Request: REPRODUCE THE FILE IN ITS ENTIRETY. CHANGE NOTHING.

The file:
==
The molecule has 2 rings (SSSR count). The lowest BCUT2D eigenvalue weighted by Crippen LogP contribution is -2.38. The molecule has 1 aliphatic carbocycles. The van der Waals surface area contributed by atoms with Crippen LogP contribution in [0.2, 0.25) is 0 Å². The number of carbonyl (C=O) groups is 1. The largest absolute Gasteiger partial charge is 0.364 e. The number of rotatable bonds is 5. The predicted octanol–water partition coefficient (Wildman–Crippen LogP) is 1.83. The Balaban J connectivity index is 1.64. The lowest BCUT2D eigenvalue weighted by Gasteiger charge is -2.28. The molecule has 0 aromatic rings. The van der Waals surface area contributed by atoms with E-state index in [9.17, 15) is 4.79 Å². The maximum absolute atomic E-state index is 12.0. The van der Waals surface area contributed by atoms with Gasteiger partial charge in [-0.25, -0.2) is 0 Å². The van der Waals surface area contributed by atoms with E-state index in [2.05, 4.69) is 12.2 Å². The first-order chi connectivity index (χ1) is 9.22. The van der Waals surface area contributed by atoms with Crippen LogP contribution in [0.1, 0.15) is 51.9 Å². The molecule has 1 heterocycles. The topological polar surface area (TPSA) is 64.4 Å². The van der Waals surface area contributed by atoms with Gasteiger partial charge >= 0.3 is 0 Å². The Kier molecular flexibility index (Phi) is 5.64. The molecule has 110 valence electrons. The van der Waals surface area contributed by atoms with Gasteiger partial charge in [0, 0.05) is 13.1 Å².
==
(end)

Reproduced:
The molecule has 2 rings (SSSR count). The lowest BCUT2D eigenvalue weighted by Crippen LogP contribution is -2.38. The molecule has 1 aliphatic carbocycles. The van der Waals surface area contributed by atoms with Crippen LogP contribution in [0.2, 0.25) is 0 Å². The number of carbonyl (C=O) groups is 1. The largest absolute Gasteiger partial charge is 0.364 e. The number of rotatable bonds is 5. The predicted octanol–water partition coefficient (Wildman–Crippen LogP) is 1.83. The Balaban J connectivity index is 1.64. The lowest BCUT2D eigenvalue weighted by Gasteiger charge is -2.28. The molecule has 0 aromatic rings. The van der Waals surface area contributed by atoms with E-state index in [9.17, 15) is 4.79 Å². The maximum absolute atomic E-state index is 12.0. The van der Waals surface area contributed by atoms with Gasteiger partial charge in [-0.25, -0.2) is 0 Å². The van der Waals surface area contributed by atoms with E-state index in [2.05, 4.69) is 12.2 Å². The first-order chi connectivity index (χ1) is 9.22. The van der Waals surface area contributed by atoms with Crippen LogP contribution in [0.1, 0.15) is 51.9 Å². The molecule has 1 heterocycles. The topological polar surface area (TPSA) is 64.4 Å². The van der Waals surface area contributed by atoms with Gasteiger partial charge >= 0.3 is 0 Å². The Kier molecular flexibility index (Phi) is 5.64. The molecule has 110 valence electrons. The van der Waals surface area contributed by atoms with Gasteiger partial charge in [0, 0.05) is 13.1 Å².